On November 6, 1914, 25-year-old Genevive Tatar died at Cook County Hospital (pictured) in Chicago from complications of an abortion performed by an unknown perpetrator.
please, that with overall public health issues such as doctors not
using proper aseptic techniques, lack of access to blood transfusions
and antibiotics, and overall poor health to begin with, there was likely
little difference between the performance of a legal abortion and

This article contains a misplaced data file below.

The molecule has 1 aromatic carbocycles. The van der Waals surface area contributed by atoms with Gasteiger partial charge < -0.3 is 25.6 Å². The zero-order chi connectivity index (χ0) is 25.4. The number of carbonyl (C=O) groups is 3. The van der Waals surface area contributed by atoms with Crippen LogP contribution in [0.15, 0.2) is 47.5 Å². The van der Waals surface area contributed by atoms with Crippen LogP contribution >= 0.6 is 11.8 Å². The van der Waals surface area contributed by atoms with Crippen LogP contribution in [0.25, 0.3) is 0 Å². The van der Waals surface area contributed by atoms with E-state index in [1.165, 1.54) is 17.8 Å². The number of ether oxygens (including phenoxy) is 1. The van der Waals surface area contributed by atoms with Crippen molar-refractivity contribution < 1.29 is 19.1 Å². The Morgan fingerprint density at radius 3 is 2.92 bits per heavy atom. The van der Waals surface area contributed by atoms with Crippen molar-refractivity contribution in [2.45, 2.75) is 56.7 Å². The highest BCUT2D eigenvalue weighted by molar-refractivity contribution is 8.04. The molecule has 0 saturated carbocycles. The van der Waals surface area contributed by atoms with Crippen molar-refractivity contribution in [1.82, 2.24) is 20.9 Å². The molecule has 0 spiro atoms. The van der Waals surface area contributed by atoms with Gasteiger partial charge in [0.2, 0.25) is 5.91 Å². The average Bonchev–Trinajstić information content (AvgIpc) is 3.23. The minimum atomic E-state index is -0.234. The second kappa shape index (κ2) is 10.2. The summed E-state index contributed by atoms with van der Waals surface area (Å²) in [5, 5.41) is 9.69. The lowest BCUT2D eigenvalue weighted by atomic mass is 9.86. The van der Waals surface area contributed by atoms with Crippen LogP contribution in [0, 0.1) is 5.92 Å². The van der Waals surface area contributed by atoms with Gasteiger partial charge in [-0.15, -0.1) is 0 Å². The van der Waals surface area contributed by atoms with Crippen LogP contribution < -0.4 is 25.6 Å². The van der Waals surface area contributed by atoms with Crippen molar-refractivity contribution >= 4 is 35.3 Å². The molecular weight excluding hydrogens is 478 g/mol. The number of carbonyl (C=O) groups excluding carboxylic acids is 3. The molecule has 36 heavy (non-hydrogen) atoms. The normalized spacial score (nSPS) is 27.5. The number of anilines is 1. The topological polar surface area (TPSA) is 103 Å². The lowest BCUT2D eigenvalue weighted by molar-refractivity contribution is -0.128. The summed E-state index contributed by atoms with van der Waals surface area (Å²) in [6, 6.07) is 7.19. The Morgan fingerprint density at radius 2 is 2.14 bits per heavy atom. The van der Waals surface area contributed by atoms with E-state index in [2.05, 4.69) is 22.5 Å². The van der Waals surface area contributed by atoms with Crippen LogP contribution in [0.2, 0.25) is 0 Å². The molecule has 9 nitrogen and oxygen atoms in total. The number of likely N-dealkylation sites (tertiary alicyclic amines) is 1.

illegal practice, and the aftercare for either type of abortion was
probably equally unlikely to do the woman much, if any, good.
fact, due to improvements in addressing these problems, maternal
mortality in general (and abortion mortality with it) fell dramatically
in the 20th Century, decades before Roe vs. Wade legalized abortion
For more information about early 20th Century abortion mortality, see Abortion Deaths 1910-1919.